future Sunshine Act violations because Plaintiffs had
identified only one such violation. See id. at 199.
As a remedy for the single identified violation, the court
ordered the Board to disclose its draft minutes and any
recordings of the September 2017 meeting. Id.
then filed an Amended Complaint on November 3, 2017.
See Am. Compl. The primary difference from their
initial complaint was that, in the second pleading,
Plaintiffs substantially expanded their Sunshine Act claim.
Plaintiffs undertook a historical survey of nearly 125 Board
meetings and asserted that the Board, for years, had
routinely violated the Sunshine Act in multiple ways,
including failing to publicly announce meetings, giving
untimely notice of meetings in the Federal Register, and
issuing boilerplate descriptions of anticipated business at
meetings. See Am. Compl. ¶¶ 23-27.
Plaintiffs also renewed their claim against the Board and
INDOR under the UCR Agreement based on the still-delayed
opening of the 2018 registration period. See Id.
¶¶ 28-40. As relief, Plaintiffs asked the court to
(1) declare that the Board had violated the Sunshine Act, the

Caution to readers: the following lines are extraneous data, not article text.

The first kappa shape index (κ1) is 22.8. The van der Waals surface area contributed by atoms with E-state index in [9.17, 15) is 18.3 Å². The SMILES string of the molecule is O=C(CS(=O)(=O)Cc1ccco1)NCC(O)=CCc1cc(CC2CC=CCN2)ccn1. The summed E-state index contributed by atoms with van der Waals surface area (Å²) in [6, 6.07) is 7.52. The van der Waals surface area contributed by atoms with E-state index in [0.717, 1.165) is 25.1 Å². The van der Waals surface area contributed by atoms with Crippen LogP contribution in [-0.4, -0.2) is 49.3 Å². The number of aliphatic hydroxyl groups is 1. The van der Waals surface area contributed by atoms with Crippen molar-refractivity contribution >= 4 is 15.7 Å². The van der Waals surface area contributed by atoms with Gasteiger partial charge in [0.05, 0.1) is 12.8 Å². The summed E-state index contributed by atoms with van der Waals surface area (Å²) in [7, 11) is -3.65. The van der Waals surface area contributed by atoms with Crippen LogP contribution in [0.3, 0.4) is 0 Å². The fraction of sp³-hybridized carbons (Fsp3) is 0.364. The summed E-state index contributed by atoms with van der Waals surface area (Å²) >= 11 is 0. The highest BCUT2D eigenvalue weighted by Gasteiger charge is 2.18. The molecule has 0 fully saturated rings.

UCR Act, and the UCR Plan Agreement by failing to give
adequate public notice of its meetings; (2) declare invalid
and set aside the Board's actions taken at the September
14, 2017, and October 26, 2017, meetings, including delaying
the start of the 2018 registration period; (3) order the
Board to take “appropriate remedial action” for
Sunshine Act violations occurring in connection with the
September and October meetings; (4) enjoin the Board from
further violations of the Sunshine Act; (5) enjoin the Board
from violating the UCR Agreement and order it to reopen the
2018 renewal period; and (6) compel INDOR to open the 2018
renewal period. See Am. Compl. at 16-17.
the filing of their Amended Complaint, Plaintiffs once more
sought injunctive relief. See 12 Percent Logistics, Inc.
v. Unified Carrier Registration Plan Bd., 280 F.Supp.3d
118 (D.D.C. 2017), appeal dismissed, No. 17-5287,
2018 WL 3156843 (D.C. Cir. May 29, 2018) [hereinafter 12
Percent II]. Though Plaintiffs had offered evidence that
the Board historically failed to publish timely notices of
full Board meetings in the Federal Register and consistently